The world isn't paying enough attention to Chechnya's relentless anti-gay purge. But you can help change that.

Share this article with family and friends. Contact your representatives and demand that they speak up on the matter. Sign this petition by Amnesty International calling on authorities to investigate the situation and bring those accountable to justice. Call on President Donald Trump — who has yet to speak up on the matter — to do more in pressuring Russian President Vladimir Putin and Kadyrov to halt Chechnya's crackdown on queer men in the region.

We can't let this injustice continue.

Update (10/25/17): The Russian LGBT Network confirmed via email that Bakayev remains missing: "We know only that Zelim disappeared, and that the law enforcement agencies did not do anything to find him," a communications manager from the network explains. "We cannot confirm that he is dead."

More

Comedy legend Carol Burnett once said, "Giving birth is like taking your lower lip and forcing it over your head." She wasn't joking.

Going through childbirth is widely acknowledged as one of the most grueling things a human can endure. Having birthed three babies myself, I can attest that Burnett's description is fairly accurate—if that seemingly impossible lip-stretching feat lasted for hours and involved a much more sensitive part of your body.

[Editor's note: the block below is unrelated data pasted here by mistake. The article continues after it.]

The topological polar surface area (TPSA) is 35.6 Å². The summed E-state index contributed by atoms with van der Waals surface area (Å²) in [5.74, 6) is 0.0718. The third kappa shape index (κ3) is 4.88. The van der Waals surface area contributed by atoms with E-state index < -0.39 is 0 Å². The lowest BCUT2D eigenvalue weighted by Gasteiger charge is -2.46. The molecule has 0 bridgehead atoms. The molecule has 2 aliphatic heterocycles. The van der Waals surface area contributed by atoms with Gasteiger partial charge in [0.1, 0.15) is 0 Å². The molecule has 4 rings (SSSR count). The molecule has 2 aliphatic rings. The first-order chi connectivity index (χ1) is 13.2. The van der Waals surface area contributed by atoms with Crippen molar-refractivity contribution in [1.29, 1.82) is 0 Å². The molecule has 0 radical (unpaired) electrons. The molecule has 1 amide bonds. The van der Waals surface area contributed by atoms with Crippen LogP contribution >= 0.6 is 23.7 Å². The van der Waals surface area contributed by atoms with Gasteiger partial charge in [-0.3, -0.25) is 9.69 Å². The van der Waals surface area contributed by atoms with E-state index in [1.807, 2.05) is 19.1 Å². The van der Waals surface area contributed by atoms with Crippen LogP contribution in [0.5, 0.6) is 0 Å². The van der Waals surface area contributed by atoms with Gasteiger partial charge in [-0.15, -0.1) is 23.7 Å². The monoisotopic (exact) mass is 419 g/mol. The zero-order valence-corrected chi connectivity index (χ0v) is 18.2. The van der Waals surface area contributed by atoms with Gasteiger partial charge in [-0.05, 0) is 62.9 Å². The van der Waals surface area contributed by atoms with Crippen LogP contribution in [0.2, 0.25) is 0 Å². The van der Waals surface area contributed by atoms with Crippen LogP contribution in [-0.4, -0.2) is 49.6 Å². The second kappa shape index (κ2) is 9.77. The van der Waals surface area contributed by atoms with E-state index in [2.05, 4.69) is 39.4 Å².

Keep Reading Show less
Family
BXGD / Flickr and Cody Bondarchuk / Twitter

Sometimes the smallest gesture can turn your entire day around. You find a $5 bill in the pockets of your jeans. There's no traffic on the way home from work. Or by some divine intervention, you get 11 chicken McNuggets in your 10-piece box.

Of course, if you've ever had such a blessing, you know your first thought is, "Must be some sort of mistake."

But do you return the extra McNugget? Nope. You don't even feel an ounce of guilt for it. You dunk it in barbecue sauce and relish it like a gift from the gods.

A former McDonald's employee in Edmonton, Canada let the world know that sometimes an extra McNugget is not a mistake and he's become a viral hero.

Keep Reading Show less
popular

Gerrymandering is a funny word, isn't it? Did you know that it's actually a mashup of the name "Gerry" and the word "salamander"? Apparently, in 1812, Massachusetts governor Elbridge Gerry had a new voting district drawn that seemed to favor his party. On a map, the district looked like a salamander, and a Boston paper published it with the title The GerryMander.

That tidbit of absurdity seems rather tame compared to an entire alphabet made from redrawn voting districts a century later, and yet here we are. God bless America.

Keep Reading Show less
popular
Facebook / Cierra Brittany Forney

Children in middle school can be super shallow when it comes to fashion. To be part of the in-crowd, you have to wear the right shoes and brand-name clothing, and listen to the right music.

The sad thing is that kids that age can be so creative, but they're forced into conformity by their peers.

Some people never escape this developmental phase and spend their entire lives wasting their money on material goods and judging those who do not or can not.

Keep Reading Show less
popular